Since every tile counts in all three directions, it is nearly impossible to put down a tile without screwing up a line somewhere, especially toward the end of the game. So even if you are a human calculator, if the tile you need isn't among the last few drawn, you can still be royally hosed.
My strategy is usually to start a few high scoring lines that don't intersect too often, and have a few lines that I designate as garbage from the start. This works pretty well, but someone who tries for more high scoring lines can beat me if the tile draws are lucky for him. And if I don't have enough garbage spaces, a bad tile can do a lot of damage. It may even happen that five (or more) of the tiles with nines on them aren't drawn at all. This makes it impossible to do the row of five nines, no matter how much you manipulate your tiles.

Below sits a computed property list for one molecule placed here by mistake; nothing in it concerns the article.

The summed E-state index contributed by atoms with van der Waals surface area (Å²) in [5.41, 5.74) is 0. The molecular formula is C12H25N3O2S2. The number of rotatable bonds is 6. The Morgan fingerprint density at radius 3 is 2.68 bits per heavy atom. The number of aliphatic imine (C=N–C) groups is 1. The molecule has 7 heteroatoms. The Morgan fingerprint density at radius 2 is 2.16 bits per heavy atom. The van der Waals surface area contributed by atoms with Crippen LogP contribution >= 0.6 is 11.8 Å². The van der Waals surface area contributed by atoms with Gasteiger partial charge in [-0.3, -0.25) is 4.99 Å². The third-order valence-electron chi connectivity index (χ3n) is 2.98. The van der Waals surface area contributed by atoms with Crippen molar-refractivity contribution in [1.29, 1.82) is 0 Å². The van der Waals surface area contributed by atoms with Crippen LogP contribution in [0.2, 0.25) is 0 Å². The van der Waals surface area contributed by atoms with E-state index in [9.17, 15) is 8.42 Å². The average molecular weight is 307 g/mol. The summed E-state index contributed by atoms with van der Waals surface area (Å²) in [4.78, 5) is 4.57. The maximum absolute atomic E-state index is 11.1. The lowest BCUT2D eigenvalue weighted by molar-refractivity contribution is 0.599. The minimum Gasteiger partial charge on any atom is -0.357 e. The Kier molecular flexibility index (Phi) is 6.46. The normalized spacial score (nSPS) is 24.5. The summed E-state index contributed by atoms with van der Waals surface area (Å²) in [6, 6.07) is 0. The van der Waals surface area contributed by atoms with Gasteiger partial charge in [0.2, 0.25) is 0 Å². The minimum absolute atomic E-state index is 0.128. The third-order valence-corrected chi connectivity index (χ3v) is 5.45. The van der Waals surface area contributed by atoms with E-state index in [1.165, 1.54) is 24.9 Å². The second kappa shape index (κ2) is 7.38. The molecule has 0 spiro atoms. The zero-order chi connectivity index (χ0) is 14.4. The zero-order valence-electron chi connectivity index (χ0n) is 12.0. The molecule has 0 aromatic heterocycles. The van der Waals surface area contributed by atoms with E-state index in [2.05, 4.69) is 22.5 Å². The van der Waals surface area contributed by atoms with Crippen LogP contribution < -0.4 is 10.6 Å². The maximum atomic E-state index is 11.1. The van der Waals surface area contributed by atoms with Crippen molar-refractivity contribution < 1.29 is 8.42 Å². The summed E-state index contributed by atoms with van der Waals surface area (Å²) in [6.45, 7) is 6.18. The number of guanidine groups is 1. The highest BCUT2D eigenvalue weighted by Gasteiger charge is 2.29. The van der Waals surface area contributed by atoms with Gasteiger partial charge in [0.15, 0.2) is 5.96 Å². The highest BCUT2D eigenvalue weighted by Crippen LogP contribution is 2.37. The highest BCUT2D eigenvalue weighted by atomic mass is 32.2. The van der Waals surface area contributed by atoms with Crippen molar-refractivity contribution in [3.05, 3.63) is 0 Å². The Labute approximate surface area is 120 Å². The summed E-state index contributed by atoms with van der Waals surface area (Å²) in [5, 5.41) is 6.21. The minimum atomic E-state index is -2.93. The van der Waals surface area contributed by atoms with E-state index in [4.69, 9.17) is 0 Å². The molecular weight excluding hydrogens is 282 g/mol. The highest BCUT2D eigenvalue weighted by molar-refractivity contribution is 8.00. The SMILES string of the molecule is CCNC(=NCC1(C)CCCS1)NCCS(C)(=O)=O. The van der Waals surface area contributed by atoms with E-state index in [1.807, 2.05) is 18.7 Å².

The rules are in German, so I have been playing based on a verbal description. As a result, the first few games I played were wrong. However, the way I played makes an interesting variation, and gives the players more control over the random luck element. The way I first played, all players have their tiles face up. The first player chooses a tile and reads off its three numbers to the other players, who then take the same tile and place it on their boards. Then the next player chooses a tile, and so on until the boards are full. This gives players more choices and a chance to put in that one key tile they are missing.